Vosters is currently a Doctor of Philosophy candidate at York University and has been an artist for about 20 years, with a majority of that time spent in performance art.

Toronto artist Maureen Da Silva takes on the print making form of art, specifically lithography and silkscreen. She said her art is inspired by popular culture filtered through a feminist lens.

Her display titled Persistence of Gender Trouble is a silkscreened print series. It has images of a boxer and images of boxing gloves arranged in a pattern.Maureen

She said, “I was having a conversation about a particular issue women in contact sports or track and field have with having to sort of prove their femininity.”

“I came across [boxer] Marlen Esparza and she had this beautiful spread in Vogue where she was fully boxing but they had her in a ball gown,” she said.

Da Silva said in her work she put Esparza back in the boxing shorts. She explained she created the piece to question why society needs women to express their femininity in these types of sports.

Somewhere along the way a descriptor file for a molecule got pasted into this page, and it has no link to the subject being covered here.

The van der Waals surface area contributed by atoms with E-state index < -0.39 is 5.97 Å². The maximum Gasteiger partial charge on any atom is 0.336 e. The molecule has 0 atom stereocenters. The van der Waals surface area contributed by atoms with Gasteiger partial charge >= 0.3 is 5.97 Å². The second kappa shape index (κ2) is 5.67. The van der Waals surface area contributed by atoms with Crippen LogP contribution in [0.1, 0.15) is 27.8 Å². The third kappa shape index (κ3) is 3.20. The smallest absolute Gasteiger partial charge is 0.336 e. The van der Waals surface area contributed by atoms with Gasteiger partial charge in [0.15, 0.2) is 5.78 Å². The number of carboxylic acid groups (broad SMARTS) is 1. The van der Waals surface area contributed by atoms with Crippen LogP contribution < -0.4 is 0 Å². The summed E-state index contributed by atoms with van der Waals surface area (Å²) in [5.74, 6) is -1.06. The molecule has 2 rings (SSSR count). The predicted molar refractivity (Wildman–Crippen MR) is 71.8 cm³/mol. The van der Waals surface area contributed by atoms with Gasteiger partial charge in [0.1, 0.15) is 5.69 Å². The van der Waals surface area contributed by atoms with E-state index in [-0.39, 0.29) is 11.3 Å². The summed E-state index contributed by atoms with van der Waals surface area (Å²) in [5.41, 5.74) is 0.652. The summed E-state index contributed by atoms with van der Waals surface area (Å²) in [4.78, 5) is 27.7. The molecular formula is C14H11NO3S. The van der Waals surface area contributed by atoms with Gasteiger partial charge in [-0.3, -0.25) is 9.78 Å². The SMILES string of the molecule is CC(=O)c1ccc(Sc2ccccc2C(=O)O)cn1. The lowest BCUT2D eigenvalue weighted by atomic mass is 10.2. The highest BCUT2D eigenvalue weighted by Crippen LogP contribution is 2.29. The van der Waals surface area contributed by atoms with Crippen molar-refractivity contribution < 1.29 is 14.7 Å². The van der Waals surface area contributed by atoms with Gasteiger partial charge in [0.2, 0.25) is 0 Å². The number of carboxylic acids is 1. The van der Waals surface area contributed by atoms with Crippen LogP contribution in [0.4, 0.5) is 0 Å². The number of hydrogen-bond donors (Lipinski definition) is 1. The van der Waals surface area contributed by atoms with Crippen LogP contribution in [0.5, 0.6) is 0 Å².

She graduated from York University’s Bachelor of Fine Arts program in 2008 and completed her Masters of Arts at the University of Toronto in 2009.

Ottawa based artist Shelby Lisk uses photography as a personal investigation into identity. She grew up in Belleville and is from the Tyendinaga Mohawk Nation.

shelby-lisk“My art is inspired by what is consuming my thoughts at that time, more specifically, other female artists. I read a lot of feminist theory and literature and I am fascinated with the stories that women have to tell about their lives, both past and present,” she said.